May be you were too young to remember >> “In 2003, Congress passed the Check Clearing for the 21st Century Act (Check 21), which was designed to enhance payment system efficiency to processing … checks electronically.”
Ever try to deposit an institutional check over $5k >> then, ever compare how much LESS time (to clear the bank) it takes if you write a personal check over $5k?

Frankly speaking, I don’t really want to live in such a digital world, where I go around waving a smartphone for all my transactions. And I’d rather continue to try slowing down the banking system’s advantage with using paper checks and paper money, instead!

K.I.S.S.


Posted by:

Terri T.
10 Jun 2016

I completely concur that electronic banking is at the least, as safe if not safer than using paper checks.

Check fraud, the simple act of stealing checks and forging the signature is an age old crime. Payment by check is only as good as the human being who you must trust to deposit it into the proper account.

Many years ago - before computers were in every home - I paid my credit card bill at the bank drive thru window. When I got a late bill from the bank, it was pretty clear that something went awry between my hand and the final destination. The teller was fired and my account was properly serviced, but I have never had much faith in personal banking since that occasion.

When I can get a confirmation number that my bill has been scheduled to be paid and ON TIME, then I am happy. As pointed out, any lateness problems must be reconciled by the bank, and don't cost me.

I am, however, careful not to "store" my credit card information on sites. I will gladly go through the trouble to re-enter all of the information for each transaction, for the sake of added security.


Posted by:

Sara
10 Jun 2016

Some businesses don't accept credit cards because the credit card vendors take a percentage of their gross receipts. Many entities charge "processing" fees for the "privilege" of using credit cards. Like a previous post, every penny counts & I need all my pennies.I don't carry checks with me unless I'm going to pay in person. I've had more problems with illegal credit card use by others than I've ever had with checks. However, I use electronic payment whenever feasible. Easy & convenient.


Posted by:

Peter
10 Jun 2016

Funny to read this. In my country - Denmark - the banks have decided to abolish the check clearing arrangement, since nobody uses checks anymore. Virtually everyone 15 years or older have a no-fee debit card and the majority have some form of electronic payment app on their smartphone. Banks are required to offer a no-frills bank acoount with a debit card to all residents and all government welfare payments and wages (for both government and private industry employees) are automatically paid to this account. For us, checks are very much so last century.


Posted by:

Jim
10 Jun 2016

I prefer to send a cheque (that's how we spell it in UK) when ordering something by post, otherwise I have to give my email address and/or phone number, leaving me open to junk mail or unwanted phone calls.


Posted by:

noseitall
10 Jun 2016

True... a paper check passes through more hands and the check information can be more easily stolen.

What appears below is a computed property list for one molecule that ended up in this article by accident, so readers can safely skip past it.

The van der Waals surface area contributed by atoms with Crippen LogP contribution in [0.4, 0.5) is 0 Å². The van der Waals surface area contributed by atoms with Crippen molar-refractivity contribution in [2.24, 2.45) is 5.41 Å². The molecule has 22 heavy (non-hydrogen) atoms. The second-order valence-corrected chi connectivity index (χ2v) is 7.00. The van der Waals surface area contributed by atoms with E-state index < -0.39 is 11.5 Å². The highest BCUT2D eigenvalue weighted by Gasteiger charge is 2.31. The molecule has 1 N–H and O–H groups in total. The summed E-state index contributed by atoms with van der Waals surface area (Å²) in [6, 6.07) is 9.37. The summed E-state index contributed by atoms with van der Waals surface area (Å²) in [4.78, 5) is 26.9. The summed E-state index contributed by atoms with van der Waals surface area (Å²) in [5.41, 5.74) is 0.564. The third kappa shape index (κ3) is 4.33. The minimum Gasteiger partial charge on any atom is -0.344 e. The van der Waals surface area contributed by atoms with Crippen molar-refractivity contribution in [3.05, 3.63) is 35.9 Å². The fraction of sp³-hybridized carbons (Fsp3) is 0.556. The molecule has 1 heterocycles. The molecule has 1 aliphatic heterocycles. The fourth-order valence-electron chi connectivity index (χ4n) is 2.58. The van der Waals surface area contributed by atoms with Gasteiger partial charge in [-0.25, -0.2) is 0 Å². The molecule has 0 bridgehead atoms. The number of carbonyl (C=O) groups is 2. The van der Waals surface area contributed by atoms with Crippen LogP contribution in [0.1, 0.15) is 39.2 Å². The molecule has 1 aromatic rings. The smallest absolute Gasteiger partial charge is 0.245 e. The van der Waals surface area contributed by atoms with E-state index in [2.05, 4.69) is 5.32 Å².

Also true... thieves can obtain the information of millions of people by hacking just one electronic database.

Six of one...


Posted by:

MmeMoxie
10 Jun 2016

I am 72 & wrote many a check, in my day. During the early 1990's, Direct Deposit became available with my Hubby's company, Lockheed. We both jumped on it. Then, a couple of years later, my hospital started doing Direct Deposit & boy, did I jump on that, too!

What a time saver, not having to go to the bank, to cash checks or deposit them. We both got a copy of our checks & the bank recorded them, so we could easily show proof of the deposit.

I started using my Debit Card, as soon as I got one. It was a lot easier than carrying around a lot of money! Then, I discovered Web Bill Pay! What a great way to pay many of your bills. Once again, saving time & energy! Not all of my bills are paid by Web Bill Pay. I want immediate electronic paying, not sending out "checks" to those who aren't setup for electronic payment.

I haven't written a check since 2001. To date, I have not had any issues with using my Debit Card, either. Yes, I have had to have my Debit Card replaced, due to some compromise by Visa, but I haven't had any issues with someone else using my card.

I prefer to use my Debit Card online. I will NOT write in my Debit Card number on any paperwork. Too easy to copy the numbers & do some bad stuff. The numbers are scrambled online when going from my computer to the online store-front.

Yes, there are sometimes extra charges, but, they have been reasonable, anywhere from a dollar to five dollars. Now, my rent company will allow online payment, but, I will NEVER use that service when the charges are almost $30!!! Now, that is highway robbery!!!

Remember, I am 72 & use all of the electronic means that I can. First of all, I can save gas & money by doing things online. I do use Walmart Money Center or Kroger for those times, that I need a money order, for instance paying my rent! The money order only cost me $.90 or $1.25, a real bargain in my book. The rest there are no charges, so it's even steven for me & I stayed at home relaxing. :O)


Posted by:

DanD
10 Jun 2016

Okay, so what's worse than having some scammer steal your money by procuring your account information from a paper check? How's about when the government itself steals your money simply by swiping your bank card during an illegal search?
https://www.armstrongeconomics.com/international-news/north_america/americas-current-economy/oklahoma-police-can-seize-your-entire-bank-account-on-a-traffic-stop-without-any-charges-at-all/